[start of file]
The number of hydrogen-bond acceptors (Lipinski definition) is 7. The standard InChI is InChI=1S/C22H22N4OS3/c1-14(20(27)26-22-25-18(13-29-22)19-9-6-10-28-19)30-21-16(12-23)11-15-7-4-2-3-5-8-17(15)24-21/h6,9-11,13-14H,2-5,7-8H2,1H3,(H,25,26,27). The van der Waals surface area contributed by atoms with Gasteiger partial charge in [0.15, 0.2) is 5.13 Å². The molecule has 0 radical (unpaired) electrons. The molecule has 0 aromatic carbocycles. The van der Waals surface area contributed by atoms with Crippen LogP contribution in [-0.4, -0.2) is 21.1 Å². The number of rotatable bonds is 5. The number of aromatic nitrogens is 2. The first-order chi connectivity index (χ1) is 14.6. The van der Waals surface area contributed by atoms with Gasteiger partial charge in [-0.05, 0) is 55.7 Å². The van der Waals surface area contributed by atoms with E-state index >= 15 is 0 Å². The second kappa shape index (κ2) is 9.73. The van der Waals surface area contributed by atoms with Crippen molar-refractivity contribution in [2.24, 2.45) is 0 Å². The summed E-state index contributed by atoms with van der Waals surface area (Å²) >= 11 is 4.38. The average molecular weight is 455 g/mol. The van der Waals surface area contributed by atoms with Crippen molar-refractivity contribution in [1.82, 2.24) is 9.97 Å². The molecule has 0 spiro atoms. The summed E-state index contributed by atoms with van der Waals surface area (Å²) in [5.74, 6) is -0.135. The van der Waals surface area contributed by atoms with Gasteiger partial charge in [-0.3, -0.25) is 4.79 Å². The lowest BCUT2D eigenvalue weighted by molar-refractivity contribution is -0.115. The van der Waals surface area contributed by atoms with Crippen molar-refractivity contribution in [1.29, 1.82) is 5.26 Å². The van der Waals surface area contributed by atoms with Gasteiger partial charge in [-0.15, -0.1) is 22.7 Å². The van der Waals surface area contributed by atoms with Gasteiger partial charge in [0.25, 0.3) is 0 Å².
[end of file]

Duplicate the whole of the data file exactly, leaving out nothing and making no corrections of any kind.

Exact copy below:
The number of hydrogen-bond acceptors (Lipinski definition) is 7. The standard InChI is InChI=1S/C22H22N4OS3/c1-14(20(27)26-22-25-18(13-29-22)19-9-6-10-28-19)30-21-16(12-23)11-15-7-4-2-3-5-8-17(15)24-21/h6,9-11,13-14H,2-5,7-8H2,1H3,(H,25,26,27). The van der Waals surface area contributed by atoms with Gasteiger partial charge in [0.15, 0.2) is 5.13 Å². The molecule has 0 radical (unpaired) electrons. The molecule has 0 aromatic carbocycles. The van der Waals surface area contributed by atoms with Crippen LogP contribution in [-0.4, -0.2) is 21.1 Å². The number of rotatable bonds is 5. The number of aromatic nitrogens is 2. The first-order chi connectivity index (χ1) is 14.6. The van der Waals surface area contributed by atoms with Gasteiger partial charge in [-0.05, 0) is 55.7 Å². The van der Waals surface area contributed by atoms with E-state index >= 15 is 0 Å². The second kappa shape index (κ2) is 9.73. The van der Waals surface area contributed by atoms with Crippen molar-refractivity contribution in [2.24, 2.45) is 0 Å². The summed E-state index contributed by atoms with van der Waals surface area (Å²) >= 11 is 4.38. The average molecular weight is 455 g/mol. The van der Waals surface area contributed by atoms with Crippen molar-refractivity contribution in [1.82, 2.24) is 9.97 Å². The molecule has 0 spiro atoms. The summed E-state index contributed by atoms with van der Waals surface area (Å²) in [5.74, 6) is -0.135. The van der Waals surface area contributed by atoms with Gasteiger partial charge in [-0.3, -0.25) is 4.79 Å². The lowest BCUT2D eigenvalue weighted by molar-refractivity contribution is -0.115. The van der Waals surface area contributed by atoms with Crippen molar-refractivity contribution in [1.29, 1.82) is 5.26 Å². The van der Waals surface area contributed by atoms with Gasteiger partial charge in [-0.15, -0.1) is 22.7 Å². The van der Waals surface area contributed by atoms with Gasteiger partial charge in [0.25, 0.3) is 0 Å².